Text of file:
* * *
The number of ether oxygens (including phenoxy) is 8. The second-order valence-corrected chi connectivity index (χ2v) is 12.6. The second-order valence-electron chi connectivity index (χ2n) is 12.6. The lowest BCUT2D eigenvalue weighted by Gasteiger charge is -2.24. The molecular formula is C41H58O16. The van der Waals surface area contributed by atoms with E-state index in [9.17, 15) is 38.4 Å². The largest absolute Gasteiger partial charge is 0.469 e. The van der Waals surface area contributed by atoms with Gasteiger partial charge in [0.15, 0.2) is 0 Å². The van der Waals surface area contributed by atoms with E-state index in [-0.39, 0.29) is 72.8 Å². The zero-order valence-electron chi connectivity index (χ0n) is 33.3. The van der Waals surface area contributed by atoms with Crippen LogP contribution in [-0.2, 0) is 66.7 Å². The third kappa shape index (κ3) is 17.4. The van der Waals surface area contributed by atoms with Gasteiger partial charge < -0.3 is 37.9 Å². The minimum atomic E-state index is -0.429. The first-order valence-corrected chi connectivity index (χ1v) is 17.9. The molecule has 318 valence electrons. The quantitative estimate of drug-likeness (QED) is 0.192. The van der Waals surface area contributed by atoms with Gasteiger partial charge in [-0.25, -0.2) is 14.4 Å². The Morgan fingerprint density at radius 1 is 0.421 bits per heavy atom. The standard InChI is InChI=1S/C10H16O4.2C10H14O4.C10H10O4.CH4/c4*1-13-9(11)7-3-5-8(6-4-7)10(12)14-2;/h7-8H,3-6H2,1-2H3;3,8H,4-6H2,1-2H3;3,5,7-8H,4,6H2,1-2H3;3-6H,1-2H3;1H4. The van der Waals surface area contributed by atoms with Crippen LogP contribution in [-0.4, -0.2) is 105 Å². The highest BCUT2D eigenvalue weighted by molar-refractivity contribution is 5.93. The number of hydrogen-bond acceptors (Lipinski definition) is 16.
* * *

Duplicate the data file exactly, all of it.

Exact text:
The number of ether oxygens (including phenoxy) is 8. The second-order valence-corrected chi connectivity index (χ2v) is 12.6. The second-order valence-electron chi connectivity index (χ2n) is 12.6. The lowest BCUT2D eigenvalue weighted by Gasteiger charge is -2.24. The molecular formula is C41H58O16. The van der Waals surface area contributed by atoms with E-state index in [9.17, 15) is 38.4 Å². The largest absolute Gasteiger partial charge is 0.469 e. The van der Waals surface area contributed by atoms with Gasteiger partial charge in [0.15, 0.2) is 0 Å². The van der Waals surface area contributed by atoms with E-state index in [-0.39, 0.29) is 72.8 Å². The zero-order valence-electron chi connectivity index (χ0n) is 33.3. The van der Waals surface area contributed by atoms with Crippen LogP contribution in [-0.2, 0) is 66.7 Å². The third kappa shape index (κ3) is 17.4. The van der Waals surface area contributed by atoms with Gasteiger partial charge < -0.3 is 37.9 Å². The minimum atomic E-state index is -0.429. The first-order valence-corrected chi connectivity index (χ1v) is 17.9. The molecule has 318 valence electrons. The quantitative estimate of drug-likeness (QED) is 0.192. The van der Waals surface area contributed by atoms with Gasteiger partial charge in [-0.25, -0.2) is 14.4 Å². The Morgan fingerprint density at radius 1 is 0.421 bits per heavy atom. The standard InChI is InChI=1S/C10H16O4.2C10H14O4.C10H10O4.CH4/c4*1-13-9(11)7-3-5-8(6-4-7)10(12)14-2;/h7-8H,3-6H2,1-2H3;3,8H,4-6H2,1-2H3;3,5,7-8H,4,6H2,1-2H3;3-6H,1-2H3;1H4. The van der Waals surface area contributed by atoms with Crippen LogP contribution in [-0.4, -0.2) is 105 Å². The highest BCUT2D eigenvalue weighted by molar-refractivity contribution is 5.93. The number of hydrogen-bond acceptors (Lipinski definition) is 16.